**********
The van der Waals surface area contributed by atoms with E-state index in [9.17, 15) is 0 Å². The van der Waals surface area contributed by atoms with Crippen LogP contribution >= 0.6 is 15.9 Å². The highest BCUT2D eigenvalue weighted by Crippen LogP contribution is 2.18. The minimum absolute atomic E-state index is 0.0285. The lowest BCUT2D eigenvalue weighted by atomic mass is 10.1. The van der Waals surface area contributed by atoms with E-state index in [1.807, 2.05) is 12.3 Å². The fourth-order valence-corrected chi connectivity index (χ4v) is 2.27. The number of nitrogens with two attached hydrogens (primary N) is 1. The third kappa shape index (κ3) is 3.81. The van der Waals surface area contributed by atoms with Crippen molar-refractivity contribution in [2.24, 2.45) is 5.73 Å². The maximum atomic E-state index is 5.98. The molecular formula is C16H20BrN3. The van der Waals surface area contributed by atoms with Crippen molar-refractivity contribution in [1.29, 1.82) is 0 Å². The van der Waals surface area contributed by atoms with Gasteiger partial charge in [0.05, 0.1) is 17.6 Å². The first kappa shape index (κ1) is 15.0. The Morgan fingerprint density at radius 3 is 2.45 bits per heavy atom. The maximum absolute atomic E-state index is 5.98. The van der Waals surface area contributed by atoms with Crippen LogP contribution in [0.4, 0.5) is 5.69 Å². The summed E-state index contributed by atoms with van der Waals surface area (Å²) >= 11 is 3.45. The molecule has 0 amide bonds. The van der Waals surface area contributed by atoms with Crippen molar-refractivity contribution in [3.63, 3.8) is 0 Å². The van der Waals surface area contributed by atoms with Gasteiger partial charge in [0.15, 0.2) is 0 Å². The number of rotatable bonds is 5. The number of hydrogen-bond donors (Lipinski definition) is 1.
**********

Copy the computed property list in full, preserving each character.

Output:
The van der Waals surface area contributed by atoms with E-state index in [9.17, 15) is 0 Å². The van der Waals surface area contributed by atoms with Crippen LogP contribution >= 0.6 is 15.9 Å². The highest BCUT2D eigenvalue weighted by Crippen LogP contribution is 2.18. The minimum absolute atomic E-state index is 0.0285. The lowest BCUT2D eigenvalue weighted by atomic mass is 10.1. The van der Waals surface area contributed by atoms with E-state index in [1.807, 2.05) is 12.3 Å². The fourth-order valence-corrected chi connectivity index (χ4v) is 2.27. The number of nitrogens with two attached hydrogens (primary N) is 1. The third kappa shape index (κ3) is 3.81. The van der Waals surface area contributed by atoms with Crippen molar-refractivity contribution in [2.24, 2.45) is 5.73 Å². The maximum atomic E-state index is 5.98. The molecular formula is C16H20BrN3. The van der Waals surface area contributed by atoms with Crippen molar-refractivity contribution in [1.29, 1.82) is 0 Å². The van der Waals surface area contributed by atoms with Gasteiger partial charge in [0.05, 0.1) is 17.6 Å². The first kappa shape index (κ1) is 15.0. The Morgan fingerprint density at radius 3 is 2.45 bits per heavy atom. The maximum absolute atomic E-state index is 5.98. The van der Waals surface area contributed by atoms with Crippen LogP contribution in [0.4, 0.5) is 5.69 Å². The summed E-state index contributed by atoms with van der Waals surface area (Å²) >= 11 is 3.45. The molecule has 0 amide bonds. The van der Waals surface area contributed by atoms with Crippen molar-refractivity contribution in [3.63, 3.8) is 0 Å². The van der Waals surface area contributed by atoms with Gasteiger partial charge in [0.15, 0.2) is 0 Å². The number of rotatable bonds is 5. The number of hydrogen-bond donors (Lipinski definition) is 1.